D’ORSAY’s interior fragrances are created in France with the same high standards as its body fragrances, they are worked in «head, heart, base» harmony, and designed as olfactory settings, secret appointments.



Alfred d’Orsay

We might tell you about his incredible pedigree, that he was the son of a patron and Napoleonic general, that he was born in 1801 and grew up in France, that he rubbed shoulders with the greatest minds and creators of his time: Lord Byron, Alexandre Dumas, Victor Hugo, George Sand, Charles Dickens and the future Emperor Napoleon III, that he became director of the Beaux-Arts in Paris.

We might also tell you about his eloquence and his beauty, about the success he had when he arrived at a salon in Paris or London, courted by women and envied by men; about his ability to «set the tone» by deciding to wear a certain garment, to endorse a certain colour or a certain artistic movement, about his assertive but sometimes disconnected view of the world that made him the icon of the famous New Yorker for each anniversary issue since 1925.

But we prefer to talk about his freedom of spirit and his impertinence, his acute sense of Beauty. Alfred d’Orsay lived his life exactly as he wanted to: with passion, enjoying all the arts, thinking only of the moment, certainly burning his wings a little, sometimes out of pride but always out of love.

— Alfred on the cover of the New Yorker February Issue of 2015 as he has been every year since 1925


Two hundred years of history and love of perfume

At the beginning of the 20th century, true to its origins, D’ORSAY surrounded itself with the artistic and artisanal talents of its time. Jean Cocteau, Marie Laurencin and Georges Lepape designed its campaigns; Baccarat, Daum and Lalique conceived the wildest bottles.

Our Maison publishes nearly fifty perfumes and its creations are distributed worldwide, with some fragrances selling 5 million copies a year in its boutiques designed by Louis Süe and Andre Mare: 24 boulevard des Italiens and 17 rue de la Paix in Paris, Fifth Avenue in New York.

The new parisian boutiques at 44 rue du Bac and 3 rue des Francs-Bourgeois, which opened in 2019, are just as emblematic. They combine materials chosen for their nobility: Travertine stone (an evocation of Alfred and Marguerite’s years spent in Italy), brass that develops a patina with time, walnut (the tree of educated intelligence) and the concrete that is so Parisian. Each one is a space conducive to confidence for lovers and perfume enthusiasts alike.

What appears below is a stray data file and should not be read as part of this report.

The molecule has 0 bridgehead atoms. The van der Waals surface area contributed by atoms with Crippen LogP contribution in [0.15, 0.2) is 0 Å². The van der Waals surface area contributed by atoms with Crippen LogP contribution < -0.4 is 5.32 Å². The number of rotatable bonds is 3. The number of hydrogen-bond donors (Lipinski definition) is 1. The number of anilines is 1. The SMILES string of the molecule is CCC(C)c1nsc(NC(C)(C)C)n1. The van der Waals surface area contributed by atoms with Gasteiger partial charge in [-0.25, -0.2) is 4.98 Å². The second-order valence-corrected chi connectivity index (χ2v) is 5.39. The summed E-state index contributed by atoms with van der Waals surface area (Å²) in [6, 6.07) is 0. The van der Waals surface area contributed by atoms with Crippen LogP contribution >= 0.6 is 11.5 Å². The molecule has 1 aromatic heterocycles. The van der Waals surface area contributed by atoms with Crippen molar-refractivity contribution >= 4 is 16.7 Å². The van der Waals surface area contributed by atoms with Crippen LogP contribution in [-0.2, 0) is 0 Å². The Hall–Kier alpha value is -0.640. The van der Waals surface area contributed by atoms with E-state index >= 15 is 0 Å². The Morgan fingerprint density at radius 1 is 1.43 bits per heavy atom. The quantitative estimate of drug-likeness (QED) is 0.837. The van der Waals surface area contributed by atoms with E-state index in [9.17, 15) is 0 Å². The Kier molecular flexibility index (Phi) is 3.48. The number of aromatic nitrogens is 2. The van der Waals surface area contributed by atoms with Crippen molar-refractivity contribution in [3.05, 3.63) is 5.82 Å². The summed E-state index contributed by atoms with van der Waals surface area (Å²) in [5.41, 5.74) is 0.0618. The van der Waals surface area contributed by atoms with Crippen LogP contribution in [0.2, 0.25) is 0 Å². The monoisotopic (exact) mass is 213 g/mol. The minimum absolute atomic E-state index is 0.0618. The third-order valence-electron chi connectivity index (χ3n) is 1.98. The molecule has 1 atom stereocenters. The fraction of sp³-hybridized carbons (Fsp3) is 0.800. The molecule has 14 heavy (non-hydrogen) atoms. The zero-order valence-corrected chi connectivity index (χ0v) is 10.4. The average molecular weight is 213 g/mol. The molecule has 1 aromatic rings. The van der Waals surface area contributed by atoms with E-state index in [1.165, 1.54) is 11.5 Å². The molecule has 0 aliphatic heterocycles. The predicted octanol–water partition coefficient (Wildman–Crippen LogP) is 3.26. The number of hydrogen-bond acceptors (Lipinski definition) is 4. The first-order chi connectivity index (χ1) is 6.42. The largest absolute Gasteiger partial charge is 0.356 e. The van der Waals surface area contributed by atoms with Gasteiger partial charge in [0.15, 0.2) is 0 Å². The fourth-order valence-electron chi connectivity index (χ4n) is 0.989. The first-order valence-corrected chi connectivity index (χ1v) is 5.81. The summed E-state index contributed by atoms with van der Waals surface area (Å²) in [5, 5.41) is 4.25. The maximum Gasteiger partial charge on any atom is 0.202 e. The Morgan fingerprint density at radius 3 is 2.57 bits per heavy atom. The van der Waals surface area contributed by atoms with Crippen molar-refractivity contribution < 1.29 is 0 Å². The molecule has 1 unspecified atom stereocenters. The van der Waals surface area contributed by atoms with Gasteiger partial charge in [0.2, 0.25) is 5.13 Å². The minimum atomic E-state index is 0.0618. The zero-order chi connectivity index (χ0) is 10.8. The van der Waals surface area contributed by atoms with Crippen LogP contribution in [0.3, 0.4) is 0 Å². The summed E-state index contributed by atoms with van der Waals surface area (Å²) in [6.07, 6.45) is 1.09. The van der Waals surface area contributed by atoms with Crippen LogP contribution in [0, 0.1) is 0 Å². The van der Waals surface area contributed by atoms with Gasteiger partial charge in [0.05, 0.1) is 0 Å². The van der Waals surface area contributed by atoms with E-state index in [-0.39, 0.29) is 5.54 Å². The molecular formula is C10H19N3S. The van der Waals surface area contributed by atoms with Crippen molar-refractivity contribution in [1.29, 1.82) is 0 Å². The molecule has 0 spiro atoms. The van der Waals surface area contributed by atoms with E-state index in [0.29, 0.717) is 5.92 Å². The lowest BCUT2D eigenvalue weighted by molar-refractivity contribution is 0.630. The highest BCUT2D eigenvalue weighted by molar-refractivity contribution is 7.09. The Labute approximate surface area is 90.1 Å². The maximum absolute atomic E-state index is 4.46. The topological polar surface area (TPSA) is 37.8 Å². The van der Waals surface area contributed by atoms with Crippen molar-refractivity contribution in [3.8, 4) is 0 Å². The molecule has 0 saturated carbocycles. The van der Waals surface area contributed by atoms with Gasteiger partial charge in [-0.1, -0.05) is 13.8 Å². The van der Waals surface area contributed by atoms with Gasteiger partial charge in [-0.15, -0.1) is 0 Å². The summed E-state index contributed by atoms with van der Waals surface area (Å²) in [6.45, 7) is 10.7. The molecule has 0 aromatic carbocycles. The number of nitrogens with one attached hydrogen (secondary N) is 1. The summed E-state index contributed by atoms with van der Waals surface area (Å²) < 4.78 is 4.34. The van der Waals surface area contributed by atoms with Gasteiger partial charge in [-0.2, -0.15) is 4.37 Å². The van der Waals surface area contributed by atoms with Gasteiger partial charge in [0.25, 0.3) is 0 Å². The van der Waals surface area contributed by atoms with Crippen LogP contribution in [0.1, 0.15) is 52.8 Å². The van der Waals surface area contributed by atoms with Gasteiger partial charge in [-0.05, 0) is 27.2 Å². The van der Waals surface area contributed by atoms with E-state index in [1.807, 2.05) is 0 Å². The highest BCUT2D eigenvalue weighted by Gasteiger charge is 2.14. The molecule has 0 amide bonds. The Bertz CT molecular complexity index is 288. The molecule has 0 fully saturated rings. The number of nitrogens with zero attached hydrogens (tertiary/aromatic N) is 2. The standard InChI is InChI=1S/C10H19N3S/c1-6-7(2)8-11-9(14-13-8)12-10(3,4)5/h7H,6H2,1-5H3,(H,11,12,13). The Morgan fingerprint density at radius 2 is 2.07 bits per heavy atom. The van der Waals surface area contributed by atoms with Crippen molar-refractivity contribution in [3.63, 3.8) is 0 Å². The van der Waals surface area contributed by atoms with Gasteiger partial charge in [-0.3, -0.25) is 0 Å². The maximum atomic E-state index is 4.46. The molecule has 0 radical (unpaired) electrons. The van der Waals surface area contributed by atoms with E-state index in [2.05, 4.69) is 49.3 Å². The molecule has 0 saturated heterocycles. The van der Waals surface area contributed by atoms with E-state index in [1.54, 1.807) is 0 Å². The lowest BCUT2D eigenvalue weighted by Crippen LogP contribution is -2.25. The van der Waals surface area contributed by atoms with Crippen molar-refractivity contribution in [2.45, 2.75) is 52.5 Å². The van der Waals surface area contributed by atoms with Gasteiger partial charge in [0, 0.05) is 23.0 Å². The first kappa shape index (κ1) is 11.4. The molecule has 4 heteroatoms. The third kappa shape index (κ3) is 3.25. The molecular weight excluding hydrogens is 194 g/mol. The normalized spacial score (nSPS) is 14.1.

Attached to its heritage, concerned about its legacy, the House of D’ORSAY has never given up designing and manufacturing in France to promote its know-how.

Ambre d’Orsay, bottle made with Lalique in 1910 —


Imagining new ways to diffuse perfume

Take me, wherever you want. I am as durable as I am desirable. Let’s play a little, let me spin between your fingers, dance in your purse, roll in your hand. Shake me, I’m here, filled with your favourite fragrance: the one you wear, the one you love, the one of your favourite moment. My shape is inspired by the rain stick (an indigenous instrument created as an hourglass to give everyone a chance to speak) and by the Asian spatiality that combines light and shadow through my openings.
So, allow yourself this moment of dialogue, between you and you, between you and the person you love, in all discretion and with the casual elegance that characterises our House.

The bead Fetishes and catalytic Totems are made in artisanal workshops located in the Doubs.

— The bead Fetish shot by Vincent Mercier in Milano